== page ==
Battery Kelly (1900-1917) - Battery Kelly was a reinforced concrete, Endicott Period 5 inch coastal gun battery on Fort Terry, Plum Island, Suffolk County, New York. The battery was named in G.O. 78, 25 May 1903, after Capt. Patrick Kelly, 16th U.S. Infantry, Col. 88th New York Volunteer Infantry, who was killed 16 Jun 1864, at the battle of Petersburg, Virginia, during the U.S. Civil War. Battery construction started 1 Jul 1898, was completed in 1901. Emplacement #1 was transferred to the Coast Artillery for use 31 March 1900 at a cost of $ 9,000.00. Emplacement #2 was transferred to the Coast Artillery for use 4 March 1901 at a cost of $ 5,500.00. Deactivated in 1917.
Part of the Harbor Defense of Long Island Sound.
Originally built as an Endicott Period concrete coastal gun battery with two 5" M1900 guns mounted on M1903 Pedestal Mount carriages. This was two independent emplacements, each with a gun on the upper level and a magazine on the lower level. Shells were moved from the magazine level to the gun loading platform by hand, no projectile or powder hoists were provided. Electrical power for lighting was furnished by the emplacement power plant in Battery Stoneman.
There is some documentation (RCB, 31 Dec 1903) that indicates a 4.72" M1899 Armstrong gun and carriage was initially mounted in one of the emplacements before the M1903 carriages were available in 1906. Both M1903 carriages were transferred to Battery Kelly on 14 feb 1906 and it is assumed that the two M1900 guns were mounted about that time.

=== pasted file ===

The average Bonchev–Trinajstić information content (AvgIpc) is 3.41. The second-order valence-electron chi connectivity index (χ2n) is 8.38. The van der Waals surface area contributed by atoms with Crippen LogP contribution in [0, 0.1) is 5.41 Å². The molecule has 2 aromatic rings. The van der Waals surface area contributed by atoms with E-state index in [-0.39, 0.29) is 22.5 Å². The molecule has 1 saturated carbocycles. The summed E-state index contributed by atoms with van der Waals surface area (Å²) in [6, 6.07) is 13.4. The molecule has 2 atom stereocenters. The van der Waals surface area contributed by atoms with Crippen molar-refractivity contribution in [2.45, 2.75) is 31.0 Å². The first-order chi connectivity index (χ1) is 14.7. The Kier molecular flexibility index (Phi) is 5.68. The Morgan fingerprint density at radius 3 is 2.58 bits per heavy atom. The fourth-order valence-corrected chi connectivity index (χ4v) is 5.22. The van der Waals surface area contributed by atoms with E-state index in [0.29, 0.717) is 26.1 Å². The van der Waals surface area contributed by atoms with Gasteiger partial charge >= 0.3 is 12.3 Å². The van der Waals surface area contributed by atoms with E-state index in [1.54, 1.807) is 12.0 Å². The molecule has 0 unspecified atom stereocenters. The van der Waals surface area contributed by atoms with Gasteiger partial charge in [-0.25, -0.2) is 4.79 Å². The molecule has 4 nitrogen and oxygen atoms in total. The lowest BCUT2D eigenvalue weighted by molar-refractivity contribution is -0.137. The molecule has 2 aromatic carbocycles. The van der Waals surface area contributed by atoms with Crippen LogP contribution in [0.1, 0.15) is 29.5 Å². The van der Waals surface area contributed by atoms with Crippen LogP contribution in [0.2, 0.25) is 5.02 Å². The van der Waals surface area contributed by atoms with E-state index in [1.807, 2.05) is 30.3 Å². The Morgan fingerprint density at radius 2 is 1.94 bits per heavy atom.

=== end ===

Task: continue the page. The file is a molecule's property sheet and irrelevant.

The U.S. entry into World War I resulted in a widespread removal of large caliber coastal defense gun tubes for service in Europe. Many of the gun and mortar tubes removed were sent to arsenals for modification and mounting on mobile carriages, both wheeled and railroad. Most of the removed gun tubes never made it to Europe and were either remounted or remained at the arsenals until needed elsewhere. On 18 Jul 1918 the guns of Battery Kelly were listed as transferred to service abroad. That was followed by an order to remount and retain the guns. On 22 Jul 1919 the approval to scrap the guns was issued. The guns were not scrapped and eventually made their way to Fort H.G. Wright. The carriages were ordered scrapped 26 May 1920.
Now on Plum Island Animal Disease Center (PIADC) operated by U.S. DHS. No period guns or mounts in place.